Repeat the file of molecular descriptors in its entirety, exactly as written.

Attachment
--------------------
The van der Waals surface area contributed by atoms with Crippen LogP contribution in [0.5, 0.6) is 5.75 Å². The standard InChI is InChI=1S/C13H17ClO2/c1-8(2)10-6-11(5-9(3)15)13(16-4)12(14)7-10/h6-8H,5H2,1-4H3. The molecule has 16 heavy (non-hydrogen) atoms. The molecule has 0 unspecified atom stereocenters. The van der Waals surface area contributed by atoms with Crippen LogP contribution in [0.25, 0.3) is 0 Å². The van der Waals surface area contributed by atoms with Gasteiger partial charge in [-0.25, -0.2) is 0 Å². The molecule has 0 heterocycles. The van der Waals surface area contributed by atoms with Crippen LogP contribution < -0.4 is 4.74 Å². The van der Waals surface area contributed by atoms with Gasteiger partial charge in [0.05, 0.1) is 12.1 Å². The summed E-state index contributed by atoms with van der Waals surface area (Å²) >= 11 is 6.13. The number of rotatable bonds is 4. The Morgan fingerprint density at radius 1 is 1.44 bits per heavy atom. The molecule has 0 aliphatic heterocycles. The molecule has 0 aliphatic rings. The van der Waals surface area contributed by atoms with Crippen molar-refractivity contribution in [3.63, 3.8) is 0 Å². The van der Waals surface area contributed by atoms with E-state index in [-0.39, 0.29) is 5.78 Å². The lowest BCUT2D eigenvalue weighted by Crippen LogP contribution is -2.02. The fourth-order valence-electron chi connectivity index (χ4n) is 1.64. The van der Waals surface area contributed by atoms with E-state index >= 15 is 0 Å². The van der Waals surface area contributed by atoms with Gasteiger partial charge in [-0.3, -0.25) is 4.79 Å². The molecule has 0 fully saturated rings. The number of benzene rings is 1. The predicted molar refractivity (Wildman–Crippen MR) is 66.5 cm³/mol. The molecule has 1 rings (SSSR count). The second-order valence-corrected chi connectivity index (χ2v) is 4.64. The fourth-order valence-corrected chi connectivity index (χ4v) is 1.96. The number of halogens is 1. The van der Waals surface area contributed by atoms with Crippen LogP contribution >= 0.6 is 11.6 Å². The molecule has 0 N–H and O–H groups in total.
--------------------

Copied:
The van der Waals surface area contributed by atoms with Crippen LogP contribution in [0.5, 0.6) is 5.75 Å². The standard InChI is InChI=1S/C13H17ClO2/c1-8(2)10-6-11(5-9(3)15)13(16-4)12(14)7-10/h6-8H,5H2,1-4H3. The molecule has 16 heavy (non-hydrogen) atoms. The molecule has 0 unspecified atom stereocenters. The van der Waals surface area contributed by atoms with Crippen LogP contribution in [0.25, 0.3) is 0 Å². The van der Waals surface area contributed by atoms with Gasteiger partial charge in [-0.25, -0.2) is 0 Å². The molecule has 0 heterocycles. The van der Waals surface area contributed by atoms with Crippen LogP contribution < -0.4 is 4.74 Å². The van der Waals surface area contributed by atoms with Gasteiger partial charge in [0.05, 0.1) is 12.1 Å². The summed E-state index contributed by atoms with van der Waals surface area (Å²) >= 11 is 6.13. The number of rotatable bonds is 4. The Morgan fingerprint density at radius 1 is 1.44 bits per heavy atom. The molecule has 0 aliphatic heterocycles. The molecule has 0 aliphatic rings. The van der Waals surface area contributed by atoms with Crippen molar-refractivity contribution in [3.63, 3.8) is 0 Å². The van der Waals surface area contributed by atoms with E-state index in [-0.39, 0.29) is 5.78 Å². The lowest BCUT2D eigenvalue weighted by Crippen LogP contribution is -2.02. The fourth-order valence-electron chi connectivity index (χ4n) is 1.64. The van der Waals surface area contributed by atoms with E-state index >= 15 is 0 Å². The van der Waals surface area contributed by atoms with Gasteiger partial charge in [-0.3, -0.25) is 4.79 Å². The molecule has 0 fully saturated rings. The number of benzene rings is 1. The predicted molar refractivity (Wildman–Crippen MR) is 66.5 cm³/mol. The molecule has 1 rings (SSSR count). The second-order valence-corrected chi connectivity index (χ2v) is 4.64. The fourth-order valence-corrected chi connectivity index (χ4v) is 1.96. The number of halogens is 1. The van der Waals surface area contributed by atoms with Crippen LogP contribution >= 0.6 is 11.6 Å². The molecule has 0 N–H and O–H groups in total.